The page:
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Friday, June 1, 2012

Back to beginnings of farming for answers to protection against allergies and atopy


On behalf of the GABRIEL Advanced Studies Group supported by the European Commission, Illi et al. (J Allergy Clin Immunol 2012;129:1470-1477) provide their results from a survey study designed to address the high variability in reported protective effects associated with farm environments on asthma and allergies (pp#). The study group survey was structured into two phases with questions in phase II targeting exposure to specific elements of the farm environment. Farms were placed in one of three categories depending on farm activities and husbandry: farms with no dairy cows or cattle, but other farm animals, and grain cultivation, farms with dairy cows and/or cattle, but no grain cultivation, and finally, farms with dairy cows and/or cattle, and grain cultivation. Survey queries covered exposure in utero to 3 years.

Illi et al. report that protective effects were highest and most broad for children raised on farms with both cows and cattle and agriculture activities. Exposure to cows, cows’ milk and straw had the greatest protective effect for asthma, exposure to fodder storage and manure were most protective on atopic dermatitis. Interestingly, the data collected could not sufficiently account for the protective effect against hay fever and atopic sensitization. Overall single exposure effect was greatest with cows’ milk, which greatly reduced the risk of asthma, hay fever and atopic sensitization. Exposure to straw had the strongest association with asthma protection, though the authors noted that the effects of individual constituents and contaminants in straw, such as manure, grass pollen, and microbial elements, could not be separated out.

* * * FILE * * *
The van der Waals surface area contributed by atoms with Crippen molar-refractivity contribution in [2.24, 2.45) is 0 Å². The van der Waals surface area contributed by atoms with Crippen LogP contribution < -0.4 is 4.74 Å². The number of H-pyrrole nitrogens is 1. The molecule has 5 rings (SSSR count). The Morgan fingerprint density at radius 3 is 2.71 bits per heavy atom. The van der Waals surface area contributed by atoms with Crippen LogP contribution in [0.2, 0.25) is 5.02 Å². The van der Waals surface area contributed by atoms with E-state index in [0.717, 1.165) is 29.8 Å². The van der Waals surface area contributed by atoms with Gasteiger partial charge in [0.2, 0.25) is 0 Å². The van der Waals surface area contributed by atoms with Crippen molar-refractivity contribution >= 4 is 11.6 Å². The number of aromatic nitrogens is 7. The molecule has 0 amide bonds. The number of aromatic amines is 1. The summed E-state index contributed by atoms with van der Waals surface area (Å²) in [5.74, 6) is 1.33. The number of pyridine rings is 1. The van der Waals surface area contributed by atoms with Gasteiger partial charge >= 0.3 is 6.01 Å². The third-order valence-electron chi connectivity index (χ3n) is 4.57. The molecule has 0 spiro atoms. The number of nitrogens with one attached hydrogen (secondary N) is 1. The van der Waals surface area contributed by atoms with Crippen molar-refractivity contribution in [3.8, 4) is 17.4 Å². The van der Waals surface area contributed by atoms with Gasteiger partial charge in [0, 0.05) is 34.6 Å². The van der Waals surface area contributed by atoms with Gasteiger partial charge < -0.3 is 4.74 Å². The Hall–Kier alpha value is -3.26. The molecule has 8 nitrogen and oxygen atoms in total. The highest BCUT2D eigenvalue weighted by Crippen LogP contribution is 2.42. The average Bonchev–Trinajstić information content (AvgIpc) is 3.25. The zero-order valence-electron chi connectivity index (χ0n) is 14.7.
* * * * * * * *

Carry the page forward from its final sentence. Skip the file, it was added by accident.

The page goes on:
Illi et al. comment that protective associations supported different physiological pathways, noting that cow exposure was associated with respiratory disease protection and cows’ milk association with atopic sensitization pointed to gut-mediated immune development.

The authors conclude that traditional farming environments like those established in humankind’s first non-nomadic lifestyle are the most beneficial from an immunologic natural history perspective. This can account for the variability in farm environment results since farming practices diverge greatly between the US and Central Europe. 

1 comment:

  1. Hello,

    Thank you very much for your ideas to post comments. Development of the immune system will also link to cardiovascular development notes and bone marrow development, which also relate to this system are the thymus and spleen. Please keep sharing more and more information...

    ReplyDelete